The overall problem brought up by the Cladists was discussed at length by the late David Hull, in his book. Science as a Process (1988).

Readers, thoughts?

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32 Replies to “What does it mean to say “Vertebrates evolved from invertebrates.”

  1. 1
    Jim Smith says:

    I see something in common with this article:

    Engineering Tradeoffs and the Vacuity of “Fitness”
    http://www.uncommondescent.com.....f-fitness/

  2. 2
    Joe says:

    What does it mean to say “Vertebrates evolved from invertebrates.”

    It means the person saying it is stoned or deluded. 😉

  3. 3
    OldArmy94 says:

    Just another rider on Darwin’s merry-go-round.

  4. 4
    johnnyb says:

    The problem as I see it isn’t the lack of a character between the groups, it is that, at such a large-scale level, it is irrational to say that any large group evolved from any other large group.

    It’s irrational to say that birds evolved from dinosaurs, for the simple reason that neither “birds” nor “dinosaurs” is an evolvable group. They are not interbreed able with each other, and therefore cannot evolve as a group.

    You cannot say that “lizards” evolved to “mammals” for the same reason. “mammals” are not an evolvable group any more than lizards are.

    If evolution occurred, then there must have been some population in which it took place. Therefore, you need to identify the population, or at least posit a population that could theoretically handle it. If you look at the lizard to mammal “transitional forms”, you find that each one has *different* sets of intermediate attributes. This means that there was no one lineage that lead there – the lineages each have different sets of attributes. There are only a few conclusions that can be drawn from this:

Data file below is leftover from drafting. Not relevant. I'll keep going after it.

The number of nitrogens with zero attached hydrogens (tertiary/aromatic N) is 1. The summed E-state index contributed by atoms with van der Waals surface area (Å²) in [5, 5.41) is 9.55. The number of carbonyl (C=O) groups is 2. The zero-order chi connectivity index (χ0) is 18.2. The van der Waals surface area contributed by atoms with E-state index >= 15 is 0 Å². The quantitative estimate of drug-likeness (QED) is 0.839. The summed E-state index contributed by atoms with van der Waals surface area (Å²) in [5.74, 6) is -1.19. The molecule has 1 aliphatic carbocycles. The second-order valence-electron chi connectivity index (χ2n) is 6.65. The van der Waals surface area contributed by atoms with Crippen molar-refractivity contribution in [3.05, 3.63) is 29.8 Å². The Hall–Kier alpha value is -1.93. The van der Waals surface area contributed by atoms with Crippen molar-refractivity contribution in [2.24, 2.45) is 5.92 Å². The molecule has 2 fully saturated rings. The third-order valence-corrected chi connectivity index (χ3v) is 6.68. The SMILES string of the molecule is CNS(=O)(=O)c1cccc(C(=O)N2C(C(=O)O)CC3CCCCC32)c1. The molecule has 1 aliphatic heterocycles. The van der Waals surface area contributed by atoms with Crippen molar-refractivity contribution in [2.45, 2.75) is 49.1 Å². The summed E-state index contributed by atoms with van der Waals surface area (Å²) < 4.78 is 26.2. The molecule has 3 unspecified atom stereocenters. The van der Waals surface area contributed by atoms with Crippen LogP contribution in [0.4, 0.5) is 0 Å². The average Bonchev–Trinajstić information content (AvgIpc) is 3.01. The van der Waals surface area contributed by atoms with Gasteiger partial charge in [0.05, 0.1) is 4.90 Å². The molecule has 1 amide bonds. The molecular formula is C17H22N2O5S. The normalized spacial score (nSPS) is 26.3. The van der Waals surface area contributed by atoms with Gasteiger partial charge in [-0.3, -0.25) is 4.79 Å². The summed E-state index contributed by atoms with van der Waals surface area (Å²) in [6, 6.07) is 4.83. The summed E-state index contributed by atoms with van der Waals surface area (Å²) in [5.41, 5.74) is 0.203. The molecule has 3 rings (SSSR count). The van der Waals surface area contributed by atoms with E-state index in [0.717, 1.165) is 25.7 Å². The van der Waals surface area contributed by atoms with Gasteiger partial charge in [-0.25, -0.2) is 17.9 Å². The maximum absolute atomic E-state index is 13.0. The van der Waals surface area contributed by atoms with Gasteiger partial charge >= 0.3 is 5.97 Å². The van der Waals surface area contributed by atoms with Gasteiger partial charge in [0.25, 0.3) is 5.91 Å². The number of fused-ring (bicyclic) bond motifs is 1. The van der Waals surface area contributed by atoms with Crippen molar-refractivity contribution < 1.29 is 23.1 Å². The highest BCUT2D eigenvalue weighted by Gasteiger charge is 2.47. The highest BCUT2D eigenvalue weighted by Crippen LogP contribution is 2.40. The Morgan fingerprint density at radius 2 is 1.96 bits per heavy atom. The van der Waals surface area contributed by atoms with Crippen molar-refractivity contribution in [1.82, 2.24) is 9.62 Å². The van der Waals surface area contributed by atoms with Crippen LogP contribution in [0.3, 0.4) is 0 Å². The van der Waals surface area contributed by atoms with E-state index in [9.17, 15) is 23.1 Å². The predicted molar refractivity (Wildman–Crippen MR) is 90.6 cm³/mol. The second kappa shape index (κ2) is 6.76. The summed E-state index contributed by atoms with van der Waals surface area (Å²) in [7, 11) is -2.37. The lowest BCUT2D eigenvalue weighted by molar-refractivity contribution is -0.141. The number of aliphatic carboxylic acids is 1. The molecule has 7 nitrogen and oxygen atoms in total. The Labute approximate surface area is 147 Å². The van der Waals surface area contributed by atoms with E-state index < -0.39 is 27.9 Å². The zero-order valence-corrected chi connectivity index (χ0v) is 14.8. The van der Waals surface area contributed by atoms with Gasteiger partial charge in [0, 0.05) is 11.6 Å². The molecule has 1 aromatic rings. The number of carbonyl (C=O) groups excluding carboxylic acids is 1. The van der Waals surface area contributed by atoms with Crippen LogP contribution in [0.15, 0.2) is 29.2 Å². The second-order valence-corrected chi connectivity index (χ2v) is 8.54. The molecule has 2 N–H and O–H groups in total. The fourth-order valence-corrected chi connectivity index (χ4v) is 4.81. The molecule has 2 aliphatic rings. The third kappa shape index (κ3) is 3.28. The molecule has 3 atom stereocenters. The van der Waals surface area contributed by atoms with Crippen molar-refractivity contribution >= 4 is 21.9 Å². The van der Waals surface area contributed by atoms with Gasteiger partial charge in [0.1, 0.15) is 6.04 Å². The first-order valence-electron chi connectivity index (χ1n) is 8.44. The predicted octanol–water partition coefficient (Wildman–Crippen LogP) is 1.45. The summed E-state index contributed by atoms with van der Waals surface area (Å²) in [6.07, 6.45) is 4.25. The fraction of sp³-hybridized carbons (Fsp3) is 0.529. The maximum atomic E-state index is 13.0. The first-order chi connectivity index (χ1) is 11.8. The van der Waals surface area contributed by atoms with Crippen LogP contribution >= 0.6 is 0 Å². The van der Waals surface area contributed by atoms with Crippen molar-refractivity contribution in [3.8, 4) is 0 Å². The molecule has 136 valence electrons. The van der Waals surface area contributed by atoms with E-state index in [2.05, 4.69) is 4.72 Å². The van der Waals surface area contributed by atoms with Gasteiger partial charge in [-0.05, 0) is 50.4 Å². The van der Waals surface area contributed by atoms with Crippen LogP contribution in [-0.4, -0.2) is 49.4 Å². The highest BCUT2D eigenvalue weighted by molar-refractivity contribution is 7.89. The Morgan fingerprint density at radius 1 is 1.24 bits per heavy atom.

a) the intermediate forms are independent groups which have no lineage with other groups (i.e. independent creations). They are more mosaic than intermediate.

    b) the intermediate forms are the result of hybridization between existing groups (i.e. mammals and lizards pre-existed the intermediate forms, and somehow managed to produce viable offspring). This would explain why the different lineages have independent sets of mammal/lizard combination features.

    c) Evolution is teleological, and the transition from lizard to mammal was the result of a pre-existing drive. That is, they already had the information to make the transition. Therefore, multiple lineages made the transition simultaneously, because they were all exposed to the same trigger (be it time or environment) which caused the change.

    In any case, when someone is talking about the “evolution” of a large-scale group, they are either snowing you, or they are talking about a teleological evolution. Darwinism is not capable of evolving large groups.